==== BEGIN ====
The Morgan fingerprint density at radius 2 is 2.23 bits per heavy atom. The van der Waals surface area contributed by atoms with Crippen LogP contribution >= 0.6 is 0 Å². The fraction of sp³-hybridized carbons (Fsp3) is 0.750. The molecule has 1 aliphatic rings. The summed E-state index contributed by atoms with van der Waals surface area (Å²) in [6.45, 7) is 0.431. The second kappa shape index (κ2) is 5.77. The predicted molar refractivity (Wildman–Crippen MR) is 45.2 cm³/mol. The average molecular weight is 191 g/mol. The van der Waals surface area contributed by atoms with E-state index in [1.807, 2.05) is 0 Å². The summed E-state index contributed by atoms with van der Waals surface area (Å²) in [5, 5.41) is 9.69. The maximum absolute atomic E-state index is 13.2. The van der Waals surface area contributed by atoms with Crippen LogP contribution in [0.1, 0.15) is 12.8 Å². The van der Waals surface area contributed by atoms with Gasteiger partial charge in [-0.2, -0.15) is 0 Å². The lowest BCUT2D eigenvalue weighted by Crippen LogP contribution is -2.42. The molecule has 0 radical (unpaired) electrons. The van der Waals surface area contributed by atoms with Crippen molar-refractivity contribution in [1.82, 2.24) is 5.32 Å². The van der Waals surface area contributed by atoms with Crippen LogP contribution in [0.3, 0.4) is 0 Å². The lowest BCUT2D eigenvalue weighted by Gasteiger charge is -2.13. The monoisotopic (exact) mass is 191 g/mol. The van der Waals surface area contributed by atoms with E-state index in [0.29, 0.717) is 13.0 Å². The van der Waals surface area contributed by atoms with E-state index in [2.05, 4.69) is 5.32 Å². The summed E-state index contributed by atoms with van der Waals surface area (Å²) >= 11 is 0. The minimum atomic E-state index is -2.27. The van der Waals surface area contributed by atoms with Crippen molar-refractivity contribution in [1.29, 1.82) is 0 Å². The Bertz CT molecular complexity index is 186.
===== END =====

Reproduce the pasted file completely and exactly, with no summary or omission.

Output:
The Morgan fingerprint density at radius 2 is 2.23 bits per heavy atom. The van der Waals surface area contributed by atoms with Crippen LogP contribution >= 0.6 is 0 Å². The fraction of sp³-hybridized carbons (Fsp3) is 0.750. The molecule has 1 aliphatic rings. The summed E-state index contributed by atoms with van der Waals surface area (Å²) in [6.45, 7) is 0.431. The second kappa shape index (κ2) is 5.77. The predicted molar refractivity (Wildman–Crippen MR) is 45.2 cm³/mol. The average molecular weight is 191 g/mol. The van der Waals surface area contributed by atoms with E-state index in [1.807, 2.05) is 0 Å². The summed E-state index contributed by atoms with van der Waals surface area (Å²) in [5, 5.41) is 9.69. The maximum absolute atomic E-state index is 13.2. The van der Waals surface area contributed by atoms with Crippen LogP contribution in [0.1, 0.15) is 12.8 Å². The van der Waals surface area contributed by atoms with Gasteiger partial charge in [-0.2, -0.15) is 0 Å². The lowest BCUT2D eigenvalue weighted by Crippen LogP contribution is -2.42. The molecule has 0 radical (unpaired) electrons. The van der Waals surface area contributed by atoms with Crippen molar-refractivity contribution in [1.82, 2.24) is 5.32 Å². The van der Waals surface area contributed by atoms with Crippen LogP contribution in [0.3, 0.4) is 0 Å². The lowest BCUT2D eigenvalue weighted by Gasteiger charge is -2.13. The monoisotopic (exact) mass is 191 g/mol. The van der Waals surface area contributed by atoms with E-state index in [0.29, 0.717) is 13.0 Å². The van der Waals surface area contributed by atoms with E-state index in [2.05, 4.69) is 5.32 Å². The summed E-state index contributed by atoms with van der Waals surface area (Å²) >= 11 is 0. The minimum atomic E-state index is -2.27. The van der Waals surface area contributed by atoms with Crippen molar-refractivity contribution in [1.29, 1.82) is 0 Å². The Bertz CT molecular complexity index is 186.